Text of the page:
Ethio Telecom's privatization on hold
Ethiopia's government has decided to pause plans to partially privatize state-owned telecoms operator Ethio Telecom.
"Given the recent developments and fast-moving macroeconomic changes both globally and from a country perspective, the Government of Ethiopia has chosen to postpone the privatization process," Ethiopia's Ministry of Finance said in a statement on its official Twitter page.
The Horn of Africa nation had been planning to sell a 40% stake in Ethio Telecom as part of a broader economic reform program which aims to privatize a number of public enterprises.
The reform program hopes to broaden the role of the public sector in the Ethiopian economy and improve the efficiency of public enterprises while giving them better access to capital. It also aims to improve competitiveness in sectors like telecoms and enhance the quality and accessibility of the services that public enterprises offer.
In September 2021, the government released a Request for Proposal (RFP) for the partial privatization of Ethio Telecom, to invite proposals from interested parties. The Ministry of Finance said the government had already had discussions "with several bidders."
"The Government of Ethiopia believes that taking time to accommodate the improved macroeconomic situation as well as continually improving our financial performance of Ethio Telecom will result in better value for all the parties involved and in particular the citizenry of Ethiopia," it explained about the privatization delay.
"The Government of Ethiopia remains committed to finalizing the privatization process and looks forward to re-engaging in due course with the existing and additional parties that have expressed interest in the RFP," it said.
With a population of almost 120 million, the East African nation has one of the world's fastest-growing economies, making it an appealing market in which to offer mobile and fixed-line services, especially with its current low penetration levels.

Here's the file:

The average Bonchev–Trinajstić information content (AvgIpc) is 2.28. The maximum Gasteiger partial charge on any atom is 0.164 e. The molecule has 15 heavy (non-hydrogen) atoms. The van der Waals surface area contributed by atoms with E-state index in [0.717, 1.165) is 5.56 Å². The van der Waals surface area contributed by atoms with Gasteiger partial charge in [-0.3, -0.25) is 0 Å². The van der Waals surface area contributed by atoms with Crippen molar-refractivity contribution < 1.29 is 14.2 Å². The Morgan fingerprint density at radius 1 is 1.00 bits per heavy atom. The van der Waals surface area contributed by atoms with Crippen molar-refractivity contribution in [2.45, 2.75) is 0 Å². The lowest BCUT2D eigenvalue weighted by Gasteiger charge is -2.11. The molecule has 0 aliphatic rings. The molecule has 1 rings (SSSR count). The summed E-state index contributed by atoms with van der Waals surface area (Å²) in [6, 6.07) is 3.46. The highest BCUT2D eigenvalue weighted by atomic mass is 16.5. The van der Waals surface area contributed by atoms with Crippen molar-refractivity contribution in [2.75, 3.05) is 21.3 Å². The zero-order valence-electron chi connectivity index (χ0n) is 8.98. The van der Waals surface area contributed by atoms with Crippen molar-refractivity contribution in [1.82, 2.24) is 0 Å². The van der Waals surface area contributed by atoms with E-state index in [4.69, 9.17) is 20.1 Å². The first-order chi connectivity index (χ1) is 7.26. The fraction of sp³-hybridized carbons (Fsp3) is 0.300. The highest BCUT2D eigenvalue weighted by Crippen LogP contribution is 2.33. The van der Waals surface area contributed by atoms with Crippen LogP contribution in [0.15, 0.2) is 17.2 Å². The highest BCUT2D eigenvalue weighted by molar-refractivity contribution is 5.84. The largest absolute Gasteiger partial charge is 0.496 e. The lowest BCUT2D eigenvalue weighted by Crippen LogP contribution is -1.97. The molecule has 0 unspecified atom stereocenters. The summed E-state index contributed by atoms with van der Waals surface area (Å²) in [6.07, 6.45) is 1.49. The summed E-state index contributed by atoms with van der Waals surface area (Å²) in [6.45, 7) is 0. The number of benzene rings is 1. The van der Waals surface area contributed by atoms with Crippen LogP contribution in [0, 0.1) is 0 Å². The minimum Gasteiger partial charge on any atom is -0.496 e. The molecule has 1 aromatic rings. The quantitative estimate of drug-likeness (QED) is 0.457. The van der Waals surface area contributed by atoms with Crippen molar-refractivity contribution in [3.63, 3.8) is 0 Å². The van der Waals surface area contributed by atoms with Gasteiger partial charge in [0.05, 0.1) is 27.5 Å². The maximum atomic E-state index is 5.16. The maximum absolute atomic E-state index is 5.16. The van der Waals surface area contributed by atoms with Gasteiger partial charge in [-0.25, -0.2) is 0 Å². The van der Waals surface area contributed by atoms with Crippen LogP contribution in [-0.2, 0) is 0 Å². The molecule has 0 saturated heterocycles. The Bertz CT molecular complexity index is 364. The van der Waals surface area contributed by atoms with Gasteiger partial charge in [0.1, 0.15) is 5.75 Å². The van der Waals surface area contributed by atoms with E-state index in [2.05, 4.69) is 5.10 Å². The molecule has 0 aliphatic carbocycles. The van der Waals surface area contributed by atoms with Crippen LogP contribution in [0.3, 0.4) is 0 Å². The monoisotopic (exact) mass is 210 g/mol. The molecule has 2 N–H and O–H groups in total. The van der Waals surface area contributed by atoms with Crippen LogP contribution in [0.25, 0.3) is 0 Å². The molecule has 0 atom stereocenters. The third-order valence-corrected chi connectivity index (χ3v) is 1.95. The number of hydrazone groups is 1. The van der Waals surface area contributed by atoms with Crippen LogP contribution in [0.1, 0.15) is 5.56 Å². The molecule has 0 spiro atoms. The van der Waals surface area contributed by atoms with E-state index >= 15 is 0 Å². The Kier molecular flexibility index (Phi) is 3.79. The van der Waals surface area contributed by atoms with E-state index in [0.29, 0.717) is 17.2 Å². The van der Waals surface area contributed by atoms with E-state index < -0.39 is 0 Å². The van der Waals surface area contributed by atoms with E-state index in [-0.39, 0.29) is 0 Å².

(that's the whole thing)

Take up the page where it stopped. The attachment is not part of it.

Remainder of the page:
According to statistics from market research company Omdia, at the end of 2021, Ethiopia had around 58.7 million telecoms subscribers, with the potential to grow to over 71 million by 2026. Omdia's data also shows that less than 2% of Ethiopia's mobile users are on 4G, with 66% of them still using 2G services and about 32% on 3G.
In June 2018, the Ethiopian government announced it would open up the telecoms sector in the country and award two new 15-year licenses in addition to selling the minority stake in Ethio Telecom.
A consortium of Safaricom, Vodacom and Vodafone – known as the Global Partnership for Ethiopia (GPE) – was awarded the first operating license in May 2021, and the second license is still up for grabs.
The consortium – which is also backed by Japan's Sumitomo Corporation and the UK's development finance institution CDC – has promised to invest US$8.5 billion in Ethiopia over the next ten years and plans to kick off services this year.
Last week Safaricom announced it had signed a major fiber deal with Ethiopian Electric Power (EEP) for its expansion into the country.
- Safaricom inks fiber deal in Ethiopia
- Safaricom consortium gets Ethiopia license
- Ethiopia telecoms liberalization moves forward despite COVID-19
- Safaricom begins hiring in Ethiopia
- Ethio Telecom sees revenue jump ahead of privatization
*Top image is of the Ethiopian flag. (Source: Background photo created by Allexxandar - www.freepik.com)
— Paula Gilbert, Editor, Connecting Africa